The Trump administration is helping states to speed up delivery of COVID-19 vaccines to all people 65 and older and to others at high risk by no longer holding back the second dose of the two-dose shots, officials said Tuesday.
Also Tuesday, the Center for Disease Control and Prevention announced all travelers flying to the United States will be required to present a negative COVID-19 test upon arrival.
Meanwhile, three House representatives have tested positive for COVID-19, which they believe they contracted while sheltering at an undisclosed location during the riot at the U.S. Capitol. There were reports that some of their GOP colleagues refused to wear masks, even when asked.
Here are the latest coronavirus updates from the U.S. and elsewhere:
California Sees Bright Spot in ‘Most Intense Surge’ of Virus
California has lifted a stay-at-home order for 13 northern counties with improving hospital conditions, but most of the state’s population remains under tight restrictions in the deadly coronavirus pandemic.
The state on Tuesday lifted the order in the Sacramento region — a rare turn of good news as the state pushes through what Gov. Gavin Newsom called its “most intense surge” of the coronavirus.
California has seen an enormous surge of cases, hospitalizations and deaths since Thanksgiving.
The order imposed Dec. 10 banned gatherings outside a household and restricted many businesses. With virus cases and hospitalizations more stable, the region can resume outdoor dining and worship services, reopen hair and nail salons and other businesses, and increase capacity at retailers. Gatherings up to three households are allowed.
Three of five state regions — the San Francisco Bay Area, the San Joaquin Valley and Southern California — remain under the stay-at-home order because their hospitals’ intensive care capacity is severely limited.
Texas Becomes 2nd State to Surpass 2 Million Coronavirus Cases
Texas has reported more than 2 million coronavirus cases since the start of the pandemic, according to NBC News.
On Wednesday, the Lone Star State became the second to reach the grim milestone, following California, which topped 2 million cases back in December.
Texas is the second-most populous U.S. state. California is the first.
Nationwide, the U.S. has seen nearly 23 million cases and 380,000 virus-related deaths, according to a tally by NBC News.
The Texas city of El Paso, which sits on the border with Mexico, has become one of the worst COVID-19 hotspots in the nation, with over 81,000 positive cases. NBCLX talked to locals battling the crisis, including El Paso County Judge Ricardo Samaniego and Dr. Zeinab Mohammad, about what they’re experiencing on the ground.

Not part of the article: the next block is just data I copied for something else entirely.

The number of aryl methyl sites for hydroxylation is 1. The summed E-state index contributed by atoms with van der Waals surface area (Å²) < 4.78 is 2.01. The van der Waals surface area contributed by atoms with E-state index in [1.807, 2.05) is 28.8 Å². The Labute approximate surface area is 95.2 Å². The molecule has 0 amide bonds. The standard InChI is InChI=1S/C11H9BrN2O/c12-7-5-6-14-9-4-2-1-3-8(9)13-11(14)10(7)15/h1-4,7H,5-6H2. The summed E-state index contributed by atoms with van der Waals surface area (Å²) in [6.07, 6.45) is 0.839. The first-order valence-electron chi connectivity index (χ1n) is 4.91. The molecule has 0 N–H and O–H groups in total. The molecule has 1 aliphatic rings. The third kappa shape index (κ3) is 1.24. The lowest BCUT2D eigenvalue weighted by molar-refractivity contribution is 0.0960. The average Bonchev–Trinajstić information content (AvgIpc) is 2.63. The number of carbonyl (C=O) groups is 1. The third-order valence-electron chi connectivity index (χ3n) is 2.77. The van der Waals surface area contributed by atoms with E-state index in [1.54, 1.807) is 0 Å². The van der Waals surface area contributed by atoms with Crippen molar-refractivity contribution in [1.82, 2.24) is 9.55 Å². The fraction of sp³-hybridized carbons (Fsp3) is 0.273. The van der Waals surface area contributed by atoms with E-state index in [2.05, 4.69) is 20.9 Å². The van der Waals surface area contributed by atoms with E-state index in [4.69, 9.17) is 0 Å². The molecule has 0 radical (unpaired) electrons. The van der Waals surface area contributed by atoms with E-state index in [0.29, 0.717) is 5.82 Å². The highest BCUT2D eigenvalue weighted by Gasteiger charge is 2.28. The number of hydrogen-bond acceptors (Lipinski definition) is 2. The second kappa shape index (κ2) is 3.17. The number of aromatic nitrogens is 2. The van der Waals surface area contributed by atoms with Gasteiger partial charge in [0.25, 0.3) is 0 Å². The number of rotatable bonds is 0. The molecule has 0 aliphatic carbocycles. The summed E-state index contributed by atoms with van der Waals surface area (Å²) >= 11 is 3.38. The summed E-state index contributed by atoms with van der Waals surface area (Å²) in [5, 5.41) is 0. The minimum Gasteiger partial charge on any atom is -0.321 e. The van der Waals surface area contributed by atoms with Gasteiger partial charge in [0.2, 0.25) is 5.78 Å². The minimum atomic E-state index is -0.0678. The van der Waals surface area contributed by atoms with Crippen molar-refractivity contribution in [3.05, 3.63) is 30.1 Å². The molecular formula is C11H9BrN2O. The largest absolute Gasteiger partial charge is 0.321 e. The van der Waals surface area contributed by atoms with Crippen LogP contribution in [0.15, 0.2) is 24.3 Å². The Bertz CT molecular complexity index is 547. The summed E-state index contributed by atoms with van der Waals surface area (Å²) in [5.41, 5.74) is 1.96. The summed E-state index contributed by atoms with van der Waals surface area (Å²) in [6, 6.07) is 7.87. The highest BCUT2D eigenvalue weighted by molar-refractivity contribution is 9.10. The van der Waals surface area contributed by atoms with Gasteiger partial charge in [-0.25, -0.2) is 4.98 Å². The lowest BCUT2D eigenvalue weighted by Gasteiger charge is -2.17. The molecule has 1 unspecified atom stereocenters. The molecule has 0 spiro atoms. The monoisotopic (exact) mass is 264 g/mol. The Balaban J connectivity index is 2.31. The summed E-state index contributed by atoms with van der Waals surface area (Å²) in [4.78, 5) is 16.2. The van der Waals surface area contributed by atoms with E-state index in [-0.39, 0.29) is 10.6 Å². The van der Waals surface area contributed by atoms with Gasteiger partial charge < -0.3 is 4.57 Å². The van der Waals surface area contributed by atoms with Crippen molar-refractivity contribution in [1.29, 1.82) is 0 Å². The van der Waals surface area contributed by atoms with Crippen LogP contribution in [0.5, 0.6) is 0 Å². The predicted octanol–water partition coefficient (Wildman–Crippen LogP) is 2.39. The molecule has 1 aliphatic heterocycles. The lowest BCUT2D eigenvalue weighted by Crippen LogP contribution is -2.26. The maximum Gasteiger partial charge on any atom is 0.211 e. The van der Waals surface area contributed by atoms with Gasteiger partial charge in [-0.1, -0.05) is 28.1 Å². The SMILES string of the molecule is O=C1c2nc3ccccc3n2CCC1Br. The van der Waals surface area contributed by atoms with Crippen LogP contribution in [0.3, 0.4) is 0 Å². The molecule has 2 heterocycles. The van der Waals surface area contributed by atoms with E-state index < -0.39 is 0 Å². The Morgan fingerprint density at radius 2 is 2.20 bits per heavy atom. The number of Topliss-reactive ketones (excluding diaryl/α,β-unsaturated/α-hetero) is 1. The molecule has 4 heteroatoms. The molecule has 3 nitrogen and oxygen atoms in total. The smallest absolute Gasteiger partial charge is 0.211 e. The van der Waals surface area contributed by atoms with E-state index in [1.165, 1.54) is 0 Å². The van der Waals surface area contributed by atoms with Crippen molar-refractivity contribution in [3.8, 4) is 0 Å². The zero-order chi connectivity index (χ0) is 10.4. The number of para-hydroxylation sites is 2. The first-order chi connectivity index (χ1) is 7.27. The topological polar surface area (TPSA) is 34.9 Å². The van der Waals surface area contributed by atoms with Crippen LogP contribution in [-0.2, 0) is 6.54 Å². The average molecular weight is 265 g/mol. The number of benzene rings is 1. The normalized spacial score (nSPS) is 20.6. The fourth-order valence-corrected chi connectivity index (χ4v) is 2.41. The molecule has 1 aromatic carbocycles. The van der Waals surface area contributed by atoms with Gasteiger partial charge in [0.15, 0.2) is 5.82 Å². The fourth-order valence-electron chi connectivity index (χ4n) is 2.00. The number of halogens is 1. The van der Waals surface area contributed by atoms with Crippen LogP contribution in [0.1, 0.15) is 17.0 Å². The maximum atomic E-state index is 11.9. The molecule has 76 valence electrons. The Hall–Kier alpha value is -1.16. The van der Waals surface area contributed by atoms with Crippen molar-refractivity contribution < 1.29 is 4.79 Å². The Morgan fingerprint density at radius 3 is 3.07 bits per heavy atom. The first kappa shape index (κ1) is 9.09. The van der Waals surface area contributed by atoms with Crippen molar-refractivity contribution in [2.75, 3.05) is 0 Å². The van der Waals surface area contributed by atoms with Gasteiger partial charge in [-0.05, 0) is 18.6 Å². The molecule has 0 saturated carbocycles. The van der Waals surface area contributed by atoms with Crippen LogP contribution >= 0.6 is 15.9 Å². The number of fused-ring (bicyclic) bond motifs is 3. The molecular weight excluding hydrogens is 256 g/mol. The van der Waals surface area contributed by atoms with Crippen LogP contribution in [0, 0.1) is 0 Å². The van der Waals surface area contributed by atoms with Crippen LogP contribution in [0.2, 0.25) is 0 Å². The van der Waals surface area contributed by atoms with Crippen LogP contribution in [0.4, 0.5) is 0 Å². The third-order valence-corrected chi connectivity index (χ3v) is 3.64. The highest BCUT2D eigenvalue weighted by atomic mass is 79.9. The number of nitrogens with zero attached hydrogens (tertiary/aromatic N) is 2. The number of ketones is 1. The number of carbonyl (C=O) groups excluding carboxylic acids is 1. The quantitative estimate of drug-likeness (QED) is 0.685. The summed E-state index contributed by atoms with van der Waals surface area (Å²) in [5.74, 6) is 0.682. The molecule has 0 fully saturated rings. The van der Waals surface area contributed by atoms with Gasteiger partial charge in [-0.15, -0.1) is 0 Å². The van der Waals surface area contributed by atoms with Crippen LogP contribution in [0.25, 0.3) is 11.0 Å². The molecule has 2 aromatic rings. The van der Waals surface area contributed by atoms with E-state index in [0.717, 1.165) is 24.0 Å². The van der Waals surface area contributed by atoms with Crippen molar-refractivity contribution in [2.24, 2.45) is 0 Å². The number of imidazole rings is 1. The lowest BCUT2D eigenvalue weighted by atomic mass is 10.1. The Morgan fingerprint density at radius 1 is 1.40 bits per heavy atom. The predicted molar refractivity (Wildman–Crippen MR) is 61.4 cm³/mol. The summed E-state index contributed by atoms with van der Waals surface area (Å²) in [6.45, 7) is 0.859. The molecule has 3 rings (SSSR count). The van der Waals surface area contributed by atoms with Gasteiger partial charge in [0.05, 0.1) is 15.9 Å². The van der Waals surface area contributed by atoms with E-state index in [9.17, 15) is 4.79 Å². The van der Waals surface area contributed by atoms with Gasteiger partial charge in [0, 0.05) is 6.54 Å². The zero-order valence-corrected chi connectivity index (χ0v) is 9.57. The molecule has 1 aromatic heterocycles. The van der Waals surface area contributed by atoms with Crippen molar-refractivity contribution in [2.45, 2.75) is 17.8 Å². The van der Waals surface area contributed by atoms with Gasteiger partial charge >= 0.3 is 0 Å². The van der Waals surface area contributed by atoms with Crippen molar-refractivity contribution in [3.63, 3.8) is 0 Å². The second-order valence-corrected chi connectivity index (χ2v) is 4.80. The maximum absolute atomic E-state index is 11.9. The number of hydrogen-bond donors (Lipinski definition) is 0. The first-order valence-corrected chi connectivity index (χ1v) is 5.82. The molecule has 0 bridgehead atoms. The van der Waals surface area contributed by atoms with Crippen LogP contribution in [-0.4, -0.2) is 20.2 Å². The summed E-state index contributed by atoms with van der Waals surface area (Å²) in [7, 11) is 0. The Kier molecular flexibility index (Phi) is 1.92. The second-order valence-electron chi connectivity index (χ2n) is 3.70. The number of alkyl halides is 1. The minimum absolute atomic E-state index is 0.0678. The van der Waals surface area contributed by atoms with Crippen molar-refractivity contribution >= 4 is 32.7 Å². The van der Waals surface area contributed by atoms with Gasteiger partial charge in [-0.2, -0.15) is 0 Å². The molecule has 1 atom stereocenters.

Operation Warp Speed Chief Will Reportedly Leave After Transition
Operation Warp Speed Chief Adviser Dr. Moncef Slaoui has submitted his resignation at the request of the incoming Biden team, under a plan that would see him stay in the role for a month to help with the transition, according to two people familiar with the situation.
Slaoui’s role leading vaccine development for the unprecedented government effort is expected to be diminished after Jan. 20, said the people, who declined to be named because the plan isn’t yet public. It would end by Feb. 12.
It’s not clear who will take the scientific lead for the Biden team focused on Covid vaccines after that, or if someone will be appointed into that role. There are already two vaccines authorized in the U.S., with three more in late-stage clinical trials. Jeff Zients is Biden’s coordinator of the Covid-19 response, while Bechara Choucair will be Covid-19 vaccine coordinator, focused on speeding vaccine delivery.
HHS Secretary Alex Azar announced on Tuesday that the White House coronavirus task force would be advising states to begin to vaccinate the next tier of priority recipients, including anyone over the age of 65 and anyone with a documented comorbidity.
With Season Set to Start, 27 NHL Players Have Tested Positive for COVID
Twenty-seven players in the National Hockey League have tested positive for COVID-19, the league said Tuesday — with 17 of those on the Dallas Stars.
The NHL said in a statement that most of the Stars players are asymptomatic and “are currently recovering without complication.” The 27 players who are positive for the illness are across nine teams.
The NHL season starts Wednesday, but it will be a condensed 56-game regular season that ends May 8. Normally, there are 82 regular-season games.
The Stars had been set to open their season Thursday in Florida against the Panthers, but the first three games have been postponed and the next one on their schedule is Jan. 19. The NHL made the announcement Jan. 8 after six Stars players and two staff members had tested positive.
Rick Bowness, the Stars head coach, told reporters Tuesday that they knew with COVID-19 there could be some uncertainty with the roster. “We work with the players that we have,” he said, adding that decisions would be made as players return.
Stadiums to Serve as Vaccination Super Centers
Outdoor NFL stadiums and Major League Baseball ballparks across the country are being repurposed as states work to administer the COVID-19 vaccine en masse, NBC News reports.
While decisions about how to distribute the vaccine are being left to state and local health officials, as of Tuesday morning the CDC reported that more than 9.3 million people had received the first of the two needed doses of the vaccine. In total, more than 27.7 million doses have been administered.
The move to use large venues like stadiums comes as many states are increasing distribution to groups beyond health care workers and nursing home residents, to include senior citizens, teachers, first responders and essential workers.
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Pharmacies will soon begin administering shots as hospitals are pushed to the brink.